So far, 80,000 cached pages have been taken down. But Prince he says that is not the total number of pages, "because we've requested search engines purge and re-crawl entire sites in some instances." Hence some sensitive data is likely still at large. Cloudflare has created an email address, firstname.lastname@example.org, to accept reports on live leaked data.
Our Fragile, Fragile Web
Cloudflare should be commended for its quick action and detailed public outreach, and Prince was appropriately contrite. "We know we disappointed you and we apologize," he says.
But there are remarkable attributes of Cloudbleed that underscore the fragility of connected systems. As other vulnerabilities such as the Heartbleed OpenSSL vulnerability have shown, a flaw in one widely used component has ramifications for many others (see Cloudflare Coding Error Spills Sensitive Data).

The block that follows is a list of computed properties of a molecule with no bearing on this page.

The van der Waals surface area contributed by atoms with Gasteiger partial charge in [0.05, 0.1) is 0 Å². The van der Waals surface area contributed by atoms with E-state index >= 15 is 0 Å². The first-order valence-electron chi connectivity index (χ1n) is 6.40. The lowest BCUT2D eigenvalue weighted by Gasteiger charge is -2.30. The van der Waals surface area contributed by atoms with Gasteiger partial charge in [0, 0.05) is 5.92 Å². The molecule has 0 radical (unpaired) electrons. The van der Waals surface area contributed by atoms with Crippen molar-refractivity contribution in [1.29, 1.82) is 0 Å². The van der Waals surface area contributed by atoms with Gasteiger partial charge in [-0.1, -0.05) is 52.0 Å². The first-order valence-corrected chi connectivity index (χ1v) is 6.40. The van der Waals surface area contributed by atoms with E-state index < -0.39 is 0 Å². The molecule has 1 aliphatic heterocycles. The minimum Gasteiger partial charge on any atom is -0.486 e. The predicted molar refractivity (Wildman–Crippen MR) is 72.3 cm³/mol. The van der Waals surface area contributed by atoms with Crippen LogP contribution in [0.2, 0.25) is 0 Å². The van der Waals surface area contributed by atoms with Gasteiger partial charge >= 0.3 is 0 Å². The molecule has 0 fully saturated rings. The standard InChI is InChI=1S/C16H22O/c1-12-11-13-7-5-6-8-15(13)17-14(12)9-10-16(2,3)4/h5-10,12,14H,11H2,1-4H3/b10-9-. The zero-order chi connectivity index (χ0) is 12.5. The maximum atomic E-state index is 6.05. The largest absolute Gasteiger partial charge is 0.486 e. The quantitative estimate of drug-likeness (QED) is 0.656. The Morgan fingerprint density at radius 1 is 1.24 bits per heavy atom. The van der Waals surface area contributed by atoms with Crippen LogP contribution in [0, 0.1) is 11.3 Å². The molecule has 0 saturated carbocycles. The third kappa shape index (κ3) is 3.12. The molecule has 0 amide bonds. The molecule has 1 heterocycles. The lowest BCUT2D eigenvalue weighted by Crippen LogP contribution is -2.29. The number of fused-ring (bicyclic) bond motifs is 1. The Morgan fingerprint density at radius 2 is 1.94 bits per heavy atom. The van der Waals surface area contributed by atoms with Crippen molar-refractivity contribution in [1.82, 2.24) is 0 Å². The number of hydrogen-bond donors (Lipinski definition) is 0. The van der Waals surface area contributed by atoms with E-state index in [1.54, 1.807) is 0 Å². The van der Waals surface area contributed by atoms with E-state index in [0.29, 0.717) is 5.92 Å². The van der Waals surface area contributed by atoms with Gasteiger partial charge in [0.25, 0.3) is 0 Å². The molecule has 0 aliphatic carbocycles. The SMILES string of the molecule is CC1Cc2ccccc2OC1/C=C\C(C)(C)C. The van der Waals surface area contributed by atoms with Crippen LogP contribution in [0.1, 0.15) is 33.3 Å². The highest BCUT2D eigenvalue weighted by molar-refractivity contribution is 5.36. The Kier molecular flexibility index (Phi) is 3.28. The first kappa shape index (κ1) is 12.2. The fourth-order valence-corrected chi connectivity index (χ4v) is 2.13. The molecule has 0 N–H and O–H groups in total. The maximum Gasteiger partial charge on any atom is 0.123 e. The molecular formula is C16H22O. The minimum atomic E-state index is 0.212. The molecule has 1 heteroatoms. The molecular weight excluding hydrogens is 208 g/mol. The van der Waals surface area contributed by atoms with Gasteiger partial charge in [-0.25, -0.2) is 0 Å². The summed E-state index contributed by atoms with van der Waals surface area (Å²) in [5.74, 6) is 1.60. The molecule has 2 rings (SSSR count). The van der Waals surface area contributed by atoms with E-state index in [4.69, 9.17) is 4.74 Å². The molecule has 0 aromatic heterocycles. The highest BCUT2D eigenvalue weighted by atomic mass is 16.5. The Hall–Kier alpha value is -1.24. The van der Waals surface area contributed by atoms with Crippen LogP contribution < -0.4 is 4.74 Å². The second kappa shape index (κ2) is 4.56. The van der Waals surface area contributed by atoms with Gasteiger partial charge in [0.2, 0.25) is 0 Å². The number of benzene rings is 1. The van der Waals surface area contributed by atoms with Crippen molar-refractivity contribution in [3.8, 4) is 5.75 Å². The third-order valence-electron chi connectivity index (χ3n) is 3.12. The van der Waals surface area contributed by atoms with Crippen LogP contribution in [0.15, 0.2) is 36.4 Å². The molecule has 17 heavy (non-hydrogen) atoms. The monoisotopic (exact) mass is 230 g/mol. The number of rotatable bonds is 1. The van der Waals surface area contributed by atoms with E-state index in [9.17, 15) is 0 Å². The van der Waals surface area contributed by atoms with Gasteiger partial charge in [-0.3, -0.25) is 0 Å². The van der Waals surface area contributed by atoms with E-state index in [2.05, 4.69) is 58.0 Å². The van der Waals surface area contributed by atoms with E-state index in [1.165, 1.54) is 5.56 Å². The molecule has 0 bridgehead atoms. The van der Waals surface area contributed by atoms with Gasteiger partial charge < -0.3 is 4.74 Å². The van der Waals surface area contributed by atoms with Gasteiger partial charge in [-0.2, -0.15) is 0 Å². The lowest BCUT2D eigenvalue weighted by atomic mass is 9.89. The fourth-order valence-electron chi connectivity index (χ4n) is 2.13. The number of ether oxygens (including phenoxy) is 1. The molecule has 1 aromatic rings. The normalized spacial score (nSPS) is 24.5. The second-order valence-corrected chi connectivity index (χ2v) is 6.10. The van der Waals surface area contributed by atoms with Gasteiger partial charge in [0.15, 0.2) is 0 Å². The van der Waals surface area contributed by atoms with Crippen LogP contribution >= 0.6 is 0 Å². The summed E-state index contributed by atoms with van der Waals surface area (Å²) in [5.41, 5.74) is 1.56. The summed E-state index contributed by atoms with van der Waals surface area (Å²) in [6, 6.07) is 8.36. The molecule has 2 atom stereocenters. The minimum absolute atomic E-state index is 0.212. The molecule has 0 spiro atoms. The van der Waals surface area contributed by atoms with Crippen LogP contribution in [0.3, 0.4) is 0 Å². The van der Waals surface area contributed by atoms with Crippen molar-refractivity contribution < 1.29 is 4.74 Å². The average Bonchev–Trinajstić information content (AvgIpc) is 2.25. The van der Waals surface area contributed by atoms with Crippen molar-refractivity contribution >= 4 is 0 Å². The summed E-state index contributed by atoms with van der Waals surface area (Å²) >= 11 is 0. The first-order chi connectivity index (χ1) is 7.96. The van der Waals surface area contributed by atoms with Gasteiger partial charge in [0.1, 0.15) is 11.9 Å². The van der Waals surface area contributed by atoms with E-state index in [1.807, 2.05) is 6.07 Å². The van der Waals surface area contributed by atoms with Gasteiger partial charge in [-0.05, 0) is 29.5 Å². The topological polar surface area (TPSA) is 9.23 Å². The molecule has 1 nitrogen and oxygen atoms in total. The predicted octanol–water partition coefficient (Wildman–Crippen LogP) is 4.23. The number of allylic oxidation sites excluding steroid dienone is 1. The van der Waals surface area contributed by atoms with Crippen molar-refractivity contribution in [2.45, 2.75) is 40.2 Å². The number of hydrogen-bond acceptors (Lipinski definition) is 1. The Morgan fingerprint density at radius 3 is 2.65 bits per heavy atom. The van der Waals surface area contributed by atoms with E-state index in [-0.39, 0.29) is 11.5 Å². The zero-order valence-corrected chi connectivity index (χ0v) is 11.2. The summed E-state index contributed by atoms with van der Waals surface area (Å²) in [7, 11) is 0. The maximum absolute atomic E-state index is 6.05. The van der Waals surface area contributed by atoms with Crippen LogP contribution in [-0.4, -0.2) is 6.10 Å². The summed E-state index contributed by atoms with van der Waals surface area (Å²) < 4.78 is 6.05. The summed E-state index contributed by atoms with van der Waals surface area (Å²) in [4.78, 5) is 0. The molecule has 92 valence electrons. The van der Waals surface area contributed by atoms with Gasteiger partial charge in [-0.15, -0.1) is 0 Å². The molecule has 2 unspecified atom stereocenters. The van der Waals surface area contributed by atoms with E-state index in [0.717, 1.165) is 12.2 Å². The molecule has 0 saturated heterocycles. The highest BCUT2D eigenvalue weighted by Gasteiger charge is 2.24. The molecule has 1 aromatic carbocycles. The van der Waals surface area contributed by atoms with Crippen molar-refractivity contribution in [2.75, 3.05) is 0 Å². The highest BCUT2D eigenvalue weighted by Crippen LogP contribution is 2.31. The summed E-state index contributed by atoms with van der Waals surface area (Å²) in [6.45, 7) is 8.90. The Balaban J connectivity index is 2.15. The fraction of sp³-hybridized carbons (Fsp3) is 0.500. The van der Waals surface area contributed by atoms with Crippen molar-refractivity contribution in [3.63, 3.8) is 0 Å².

Furthermore, Cloudbleed victims did nothing more than simply use Cloudflare's service. The nature of the bug meant that the comingling of data in memory on some servers led to some information being leaked. But that is a rare and perhaps never-before-seen data breach scenario.
From an information security perspective, of course, Cloudbleed is also a clear and present reminder that no matter how well an organization thinks it has architected and put in place data control and management procedures, outside risks or mistakes that might shred those procedures remain impossible to predict or always mitigate.